S-Corporations, Distributions, W-2 Wages, Self-Employment Tax, 401k & Pension Plans & their interaction – it’s all about balance. So, you’ve talked to your accountant & they tell you to minimize your W-2 wages to limit your self-employment taxes. Then, you talk to your investment advisor and they explain the advantages of tax-qualified retirement plans such as 401k, cash balance & defined benefit plans and the opportunity for significant tax savings. Life is great, right?
So, what’s the problem?
It’s all about “earned income” under IRS rules. By that, I mean that distributions to a S-Corporation shareholder shall not be considered for a qualified plan as they are not deemed earned income by the IRS.
It’s about balance
Below is a very simple example which defers 20% of compensation (that only counts W-2 salary). You’ll see that as W-2 wages increase, the Self-Employment tax will significantly increase. However, if you’re looking to defer significant income, the potential tax savings from that increased tax deferral can largely mitigate the increases in Self-Employment Tax.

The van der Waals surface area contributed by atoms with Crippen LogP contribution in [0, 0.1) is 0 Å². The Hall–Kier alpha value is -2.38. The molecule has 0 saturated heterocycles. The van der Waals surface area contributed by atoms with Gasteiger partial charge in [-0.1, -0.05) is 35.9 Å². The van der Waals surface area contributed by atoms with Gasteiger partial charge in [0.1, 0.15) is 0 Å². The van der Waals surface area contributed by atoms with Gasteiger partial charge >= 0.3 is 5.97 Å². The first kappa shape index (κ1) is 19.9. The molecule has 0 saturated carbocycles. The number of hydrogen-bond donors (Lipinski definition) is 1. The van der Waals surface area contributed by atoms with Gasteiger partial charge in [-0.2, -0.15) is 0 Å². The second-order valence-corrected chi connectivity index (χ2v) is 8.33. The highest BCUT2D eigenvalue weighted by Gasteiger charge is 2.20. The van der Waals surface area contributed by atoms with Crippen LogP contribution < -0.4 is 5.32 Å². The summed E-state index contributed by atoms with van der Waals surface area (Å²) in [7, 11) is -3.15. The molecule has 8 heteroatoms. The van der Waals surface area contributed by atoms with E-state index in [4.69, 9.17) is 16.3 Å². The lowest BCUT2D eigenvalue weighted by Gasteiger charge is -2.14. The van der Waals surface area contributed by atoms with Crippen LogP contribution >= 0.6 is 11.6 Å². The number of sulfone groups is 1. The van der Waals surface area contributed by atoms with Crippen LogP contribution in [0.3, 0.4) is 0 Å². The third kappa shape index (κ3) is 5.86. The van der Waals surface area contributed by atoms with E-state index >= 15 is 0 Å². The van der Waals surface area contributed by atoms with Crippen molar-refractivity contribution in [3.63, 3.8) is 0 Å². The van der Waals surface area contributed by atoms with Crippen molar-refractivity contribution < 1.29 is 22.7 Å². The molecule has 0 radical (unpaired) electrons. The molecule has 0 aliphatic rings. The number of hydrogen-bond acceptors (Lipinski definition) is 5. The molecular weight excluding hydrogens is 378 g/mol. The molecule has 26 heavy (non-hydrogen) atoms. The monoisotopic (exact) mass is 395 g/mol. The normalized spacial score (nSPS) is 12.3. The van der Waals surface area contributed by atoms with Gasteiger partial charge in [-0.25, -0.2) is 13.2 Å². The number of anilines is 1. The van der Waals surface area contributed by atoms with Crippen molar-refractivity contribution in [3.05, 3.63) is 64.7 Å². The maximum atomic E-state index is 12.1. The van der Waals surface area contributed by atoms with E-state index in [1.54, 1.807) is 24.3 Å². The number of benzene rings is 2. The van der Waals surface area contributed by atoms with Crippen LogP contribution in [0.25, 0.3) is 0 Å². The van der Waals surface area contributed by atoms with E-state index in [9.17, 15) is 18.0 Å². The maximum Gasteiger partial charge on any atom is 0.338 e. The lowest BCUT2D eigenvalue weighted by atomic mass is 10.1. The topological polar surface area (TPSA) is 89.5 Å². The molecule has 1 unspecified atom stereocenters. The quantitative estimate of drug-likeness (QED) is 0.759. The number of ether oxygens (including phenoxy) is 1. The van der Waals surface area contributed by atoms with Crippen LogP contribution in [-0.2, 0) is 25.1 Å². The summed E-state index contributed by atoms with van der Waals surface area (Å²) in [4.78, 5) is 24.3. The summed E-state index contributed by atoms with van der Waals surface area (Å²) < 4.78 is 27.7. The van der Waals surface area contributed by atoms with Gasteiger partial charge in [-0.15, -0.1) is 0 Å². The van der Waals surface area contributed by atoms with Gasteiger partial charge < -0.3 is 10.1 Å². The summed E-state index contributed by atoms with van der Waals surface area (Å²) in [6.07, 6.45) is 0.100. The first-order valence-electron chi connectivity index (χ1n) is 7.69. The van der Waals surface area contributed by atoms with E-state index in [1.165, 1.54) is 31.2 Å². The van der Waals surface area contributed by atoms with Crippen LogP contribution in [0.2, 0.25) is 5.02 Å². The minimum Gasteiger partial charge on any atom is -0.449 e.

|Full Pay||Mid-level Pay||Minimize Pay|
|Self-Employment Tax (employee + employer)||$23,603||$20,848||$15,300|
|Total Tax Deferral||$54,000||$35,000||$20,000|
|Income Tax Savings @ 40% Marginal Tax Rate||($21,600)||($14,000)||($8,000)|
|Self-Employment Tax less Income Tax Savings||$2,003||$6,848||$7,300|
So, what’s the right answer?
It largely depends upon your goals (are you looking to defer sizable amounts of income or is the plan largely for your employees?), your tax rate and the stability of your income. As always, we suggest you consult your accountant, tax advisor and investment professional to review your options.
If you have questions about how to best design your retirement plan including a 401(k), please give us a call at (855) 401-GAIN (4246) and press option 1, complete a form or email us at email@example.com.